“I am wary of a solution that can be reduced to a kind of ‘female machismo,’ because a woman has a different make-up than a man. But what I hear about the role of women is often inspired by an ideology of machismo. Women are asking deep questions that must be addressed. The church cannot be herself without the woman and her role. The woman is essential for the church. Mary, a woman, is more important than the bishops. I say this because we must not confuse the function with the dignity. We must therefore investigate further the role of women in the church. We have to work harder to develop a profound theology of the woman. Only by making this step will it be possible to better reflect on their function within the church. The feminine genius is needed wherever we make important decisions. The challenge today is this: to think about the specific place of women also in those places where the authority of the church is exercised for various areas of the church.”
If developing a theology of women is so critically important to the church as you suggest, how much of your day do you devote to talking to women? How much room does this occupy on meeting agendas? How many women are present to represent women when such agenda topics arise?
Does a theology of women require creation, validation or ratification by men? Unfortunately due to the reality of the Catholic Church's male hegemony, there seems to be a need to gain male buy-in to do what is just with regards to women if one remains within the institution. Perhaps that is why so many leave. They have given up all hope that the hierarchy is capable of doing what is right and just.
Also, please do not dismiss my expressed concerns as "angry rant" if you do not share my opinions. Few things are as dehumanizing as telling another person how they do or should feel. I am not angry; I am wounded and unwilling to subject myself to those who don't know or care that they inflict wounds. Most wounded women leave the Catholic Church but I remain. However, I have redefined the hierarchy's role in my life because the hierarchy's behavior has earned my distrust. I am uncertain what they could do to regain that trust which they rightfully have lost By the way, look at your pew counts and statistics on former Catholics. I stand with the majority of the church - the people of God. How has the hierarchy succeeded in wounding so many people to the point of departure? When will it not only end but when will sincere efforts towards reparation and reconciliation begin?
P.S. After I published this letter I reflected more on what might be required for the hierarchy to regain my trust. You speak in another part of your interview about acting as a father. Please allow me to describe my real father's behavior by sharing a story.
When I was in school, my father took me to a very large mathematics competition. While awaiting results of the mathematics test taken by participants, a male participant's father approached my father, pointing at me while saying, "Why did you bring her? That's like letting a kid take a lick from a lollipop only to take it away. She won't need math to be a wife and mother."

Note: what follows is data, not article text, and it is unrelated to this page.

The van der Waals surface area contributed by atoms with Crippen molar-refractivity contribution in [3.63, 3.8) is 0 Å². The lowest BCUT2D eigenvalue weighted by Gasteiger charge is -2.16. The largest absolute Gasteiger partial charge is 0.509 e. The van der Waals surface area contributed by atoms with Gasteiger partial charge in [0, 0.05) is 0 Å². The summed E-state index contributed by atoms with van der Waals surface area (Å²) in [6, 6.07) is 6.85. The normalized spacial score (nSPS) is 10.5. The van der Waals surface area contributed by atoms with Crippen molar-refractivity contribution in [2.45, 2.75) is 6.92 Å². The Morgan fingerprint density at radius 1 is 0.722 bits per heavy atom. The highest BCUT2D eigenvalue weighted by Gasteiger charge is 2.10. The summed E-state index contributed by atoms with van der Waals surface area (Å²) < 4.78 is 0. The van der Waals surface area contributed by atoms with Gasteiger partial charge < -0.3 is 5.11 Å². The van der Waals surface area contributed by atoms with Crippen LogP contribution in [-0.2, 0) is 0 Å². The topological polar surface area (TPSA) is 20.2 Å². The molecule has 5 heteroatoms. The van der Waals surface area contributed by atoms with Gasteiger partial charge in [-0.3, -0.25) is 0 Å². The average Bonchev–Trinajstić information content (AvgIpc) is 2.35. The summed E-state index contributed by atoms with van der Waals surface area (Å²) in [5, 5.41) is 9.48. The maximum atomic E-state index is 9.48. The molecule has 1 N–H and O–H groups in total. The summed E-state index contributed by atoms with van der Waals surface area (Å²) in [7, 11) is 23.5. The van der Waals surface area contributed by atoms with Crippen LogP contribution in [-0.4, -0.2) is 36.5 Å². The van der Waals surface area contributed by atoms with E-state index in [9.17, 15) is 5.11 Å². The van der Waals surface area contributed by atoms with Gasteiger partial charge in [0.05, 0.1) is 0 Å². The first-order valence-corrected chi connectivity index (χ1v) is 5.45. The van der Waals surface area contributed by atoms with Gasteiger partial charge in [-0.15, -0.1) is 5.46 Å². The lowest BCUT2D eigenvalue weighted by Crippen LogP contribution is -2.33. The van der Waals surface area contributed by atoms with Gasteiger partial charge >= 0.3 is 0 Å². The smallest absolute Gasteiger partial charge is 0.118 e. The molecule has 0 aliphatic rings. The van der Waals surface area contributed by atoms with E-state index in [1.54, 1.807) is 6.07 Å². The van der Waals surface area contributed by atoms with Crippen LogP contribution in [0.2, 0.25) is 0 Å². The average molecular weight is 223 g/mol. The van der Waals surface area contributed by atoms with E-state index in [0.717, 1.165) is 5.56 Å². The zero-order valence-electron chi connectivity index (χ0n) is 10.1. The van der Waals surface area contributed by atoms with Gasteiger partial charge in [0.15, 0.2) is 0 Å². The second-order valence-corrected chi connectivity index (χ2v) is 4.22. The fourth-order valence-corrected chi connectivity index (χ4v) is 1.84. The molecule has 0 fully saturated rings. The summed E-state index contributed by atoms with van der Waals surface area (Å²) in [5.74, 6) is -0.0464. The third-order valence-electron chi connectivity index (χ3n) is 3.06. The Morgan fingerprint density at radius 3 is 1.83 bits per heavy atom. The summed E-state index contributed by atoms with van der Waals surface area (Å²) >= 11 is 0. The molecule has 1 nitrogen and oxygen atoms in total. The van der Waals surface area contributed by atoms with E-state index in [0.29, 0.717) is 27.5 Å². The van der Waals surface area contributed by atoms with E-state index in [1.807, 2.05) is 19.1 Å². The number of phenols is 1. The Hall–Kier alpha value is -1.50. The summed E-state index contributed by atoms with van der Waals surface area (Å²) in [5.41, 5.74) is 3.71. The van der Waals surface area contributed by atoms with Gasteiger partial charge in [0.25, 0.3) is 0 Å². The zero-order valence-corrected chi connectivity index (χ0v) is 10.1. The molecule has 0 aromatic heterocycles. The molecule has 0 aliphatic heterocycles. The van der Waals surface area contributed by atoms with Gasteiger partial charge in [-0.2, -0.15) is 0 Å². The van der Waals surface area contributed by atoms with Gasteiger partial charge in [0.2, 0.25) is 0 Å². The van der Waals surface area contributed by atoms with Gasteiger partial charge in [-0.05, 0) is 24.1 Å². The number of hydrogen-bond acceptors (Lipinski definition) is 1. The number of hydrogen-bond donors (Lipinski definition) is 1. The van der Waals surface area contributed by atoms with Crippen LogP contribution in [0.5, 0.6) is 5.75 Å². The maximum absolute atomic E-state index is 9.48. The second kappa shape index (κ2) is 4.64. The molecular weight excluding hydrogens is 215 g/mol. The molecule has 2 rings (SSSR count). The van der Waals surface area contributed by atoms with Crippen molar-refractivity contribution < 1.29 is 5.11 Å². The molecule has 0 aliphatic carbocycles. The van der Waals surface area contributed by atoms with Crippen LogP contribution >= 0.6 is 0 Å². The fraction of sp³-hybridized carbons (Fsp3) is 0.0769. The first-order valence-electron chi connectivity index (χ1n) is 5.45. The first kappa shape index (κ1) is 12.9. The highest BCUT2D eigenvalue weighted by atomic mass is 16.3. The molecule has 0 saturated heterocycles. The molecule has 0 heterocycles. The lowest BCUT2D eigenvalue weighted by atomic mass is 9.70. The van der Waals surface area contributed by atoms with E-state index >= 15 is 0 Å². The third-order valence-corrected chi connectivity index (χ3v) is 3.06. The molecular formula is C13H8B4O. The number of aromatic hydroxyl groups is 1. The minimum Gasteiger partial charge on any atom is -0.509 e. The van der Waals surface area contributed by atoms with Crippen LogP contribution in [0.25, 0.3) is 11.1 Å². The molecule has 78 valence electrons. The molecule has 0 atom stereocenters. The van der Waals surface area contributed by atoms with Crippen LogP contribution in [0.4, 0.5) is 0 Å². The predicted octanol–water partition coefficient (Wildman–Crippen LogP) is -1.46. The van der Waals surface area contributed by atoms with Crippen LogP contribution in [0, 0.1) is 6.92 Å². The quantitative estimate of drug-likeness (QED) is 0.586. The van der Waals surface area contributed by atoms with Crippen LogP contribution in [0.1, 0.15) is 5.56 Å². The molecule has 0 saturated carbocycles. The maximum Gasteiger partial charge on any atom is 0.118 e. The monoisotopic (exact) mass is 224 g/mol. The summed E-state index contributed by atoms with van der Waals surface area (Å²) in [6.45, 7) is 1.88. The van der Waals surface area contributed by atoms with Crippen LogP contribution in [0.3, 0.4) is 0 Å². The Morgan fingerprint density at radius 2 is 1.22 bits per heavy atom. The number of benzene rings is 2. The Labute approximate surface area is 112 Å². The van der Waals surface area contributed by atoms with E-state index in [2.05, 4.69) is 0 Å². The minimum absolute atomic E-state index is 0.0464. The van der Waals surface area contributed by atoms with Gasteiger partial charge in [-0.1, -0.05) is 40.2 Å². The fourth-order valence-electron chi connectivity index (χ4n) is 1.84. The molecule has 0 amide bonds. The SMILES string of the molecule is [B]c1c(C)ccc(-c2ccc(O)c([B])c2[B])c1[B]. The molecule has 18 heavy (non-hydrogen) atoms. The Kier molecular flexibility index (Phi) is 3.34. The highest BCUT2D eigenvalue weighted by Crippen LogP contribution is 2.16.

My father looked the man squarely in the eye and said very calmly and deliberately, "She is here because she belongs here." It turned out I placed 7th in the competition. My father found the other father, waved my award in the air, again looking him calmly and squarely in the the eye and repeated, "She is here because she belongs here."
This made a huge impression on me but my father barely remembers it because it is just how he conducted himself with regards to all his children and all women. When hierarchy members are willing to stand and look any critic squarely in the eye while they say, "She is here because she belongs here" about women in any church role, then they might regain my trust and earn the privilege for me to call them "father."
I feel Fr. Roy Bourgeois did this which is why he has earned the privilege of me addressing him as "father." However, I am sure you are aware that Fr. Roy has been defrocked and excommunicated by the hierarchy simply because he imitated my father by saying, "She is here because she belongs here" about a female priest. An act of good faith would be to reinstate him and any bishop forced into silence or retirement due to their advocacy for women.
Last night during dinner I read my dad this letter. Several times he interjected saying, "that's right" to affirm points I made. When I read him his quote contained in the post-script, I got choked-up and interjected, "Dad that really meant a lot to me" after he had softly but more firmly said, "that's right" yet again in response. When I finished reading the letter he said, "Il papa should talk to la mamma. I think someday we will have a 'la mamma' instead of an 'il papa' leading." (As a side note to those reading who don't speak Italian, "il papa" means "the pope" in Italian but it also means, "the dad." "La mamma" means "the mom.")
I also read him the comment one of his 20+ grandchildren wrote. You see it below signed by AW. He solemnly nodded his head in agreement, exhaled another, "that's right" and added one of his most common and powerful parenting lines while switching to a disapproving nod as though addressing you directly as one of his children, "Francis, Francis...show me; don't tell me. Have you re-instated a single censured person yet?"